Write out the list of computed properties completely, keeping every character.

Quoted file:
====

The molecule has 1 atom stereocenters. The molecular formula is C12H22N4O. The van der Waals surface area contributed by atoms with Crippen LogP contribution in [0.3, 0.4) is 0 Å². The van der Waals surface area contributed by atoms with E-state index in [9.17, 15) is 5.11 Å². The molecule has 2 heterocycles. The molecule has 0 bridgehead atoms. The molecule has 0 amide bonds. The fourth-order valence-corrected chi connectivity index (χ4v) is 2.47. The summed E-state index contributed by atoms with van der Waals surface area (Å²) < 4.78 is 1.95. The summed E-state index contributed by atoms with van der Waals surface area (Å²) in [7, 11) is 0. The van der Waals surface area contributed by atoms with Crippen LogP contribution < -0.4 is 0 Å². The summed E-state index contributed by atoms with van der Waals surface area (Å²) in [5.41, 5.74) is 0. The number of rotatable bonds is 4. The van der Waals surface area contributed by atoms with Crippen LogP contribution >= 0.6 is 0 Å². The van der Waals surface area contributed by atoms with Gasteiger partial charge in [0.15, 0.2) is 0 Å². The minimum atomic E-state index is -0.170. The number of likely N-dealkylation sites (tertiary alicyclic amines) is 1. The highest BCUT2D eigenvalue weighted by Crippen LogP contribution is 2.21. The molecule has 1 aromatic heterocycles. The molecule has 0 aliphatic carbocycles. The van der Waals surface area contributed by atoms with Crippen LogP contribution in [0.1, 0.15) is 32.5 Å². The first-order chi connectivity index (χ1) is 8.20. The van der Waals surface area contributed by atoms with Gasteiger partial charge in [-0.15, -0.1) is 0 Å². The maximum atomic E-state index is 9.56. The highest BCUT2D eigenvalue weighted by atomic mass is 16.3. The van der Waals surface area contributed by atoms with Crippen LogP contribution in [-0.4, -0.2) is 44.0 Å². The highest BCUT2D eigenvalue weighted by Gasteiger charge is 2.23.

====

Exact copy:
The molecule has 1 atom stereocenters. The molecular formula is C12H22N4O. The van der Waals surface area contributed by atoms with Crippen LogP contribution in [0.3, 0.4) is 0 Å². The van der Waals surface area contributed by atoms with E-state index in [9.17, 15) is 5.11 Å². The molecule has 2 heterocycles. The molecule has 0 bridgehead atoms. The molecule has 0 amide bonds. The fourth-order valence-corrected chi connectivity index (χ4v) is 2.47. The summed E-state index contributed by atoms with van der Waals surface area (Å²) < 4.78 is 1.95. The summed E-state index contributed by atoms with van der Waals surface area (Å²) in [7, 11) is 0. The van der Waals surface area contributed by atoms with Crippen LogP contribution < -0.4 is 0 Å². The summed E-state index contributed by atoms with van der Waals surface area (Å²) in [5.41, 5.74) is 0. The number of rotatable bonds is 4. The van der Waals surface area contributed by atoms with Crippen LogP contribution >= 0.6 is 0 Å². The van der Waals surface area contributed by atoms with Gasteiger partial charge in [0.15, 0.2) is 0 Å². The minimum atomic E-state index is -0.170. The number of likely N-dealkylation sites (tertiary alicyclic amines) is 1. The highest BCUT2D eigenvalue weighted by Crippen LogP contribution is 2.21. The molecule has 1 aromatic heterocycles. The molecule has 0 aliphatic carbocycles. The van der Waals surface area contributed by atoms with Crippen LogP contribution in [0.1, 0.15) is 32.5 Å². The first-order chi connectivity index (χ1) is 8.20. The van der Waals surface area contributed by atoms with Gasteiger partial charge in [-0.15, -0.1) is 0 Å². The maximum atomic E-state index is 9.56. The highest BCUT2D eigenvalue weighted by atomic mass is 16.3. The van der Waals surface area contributed by atoms with Crippen LogP contribution in [-0.4, -0.2) is 44.0 Å². The highest BCUT2D eigenvalue weighted by Gasteiger charge is 2.23.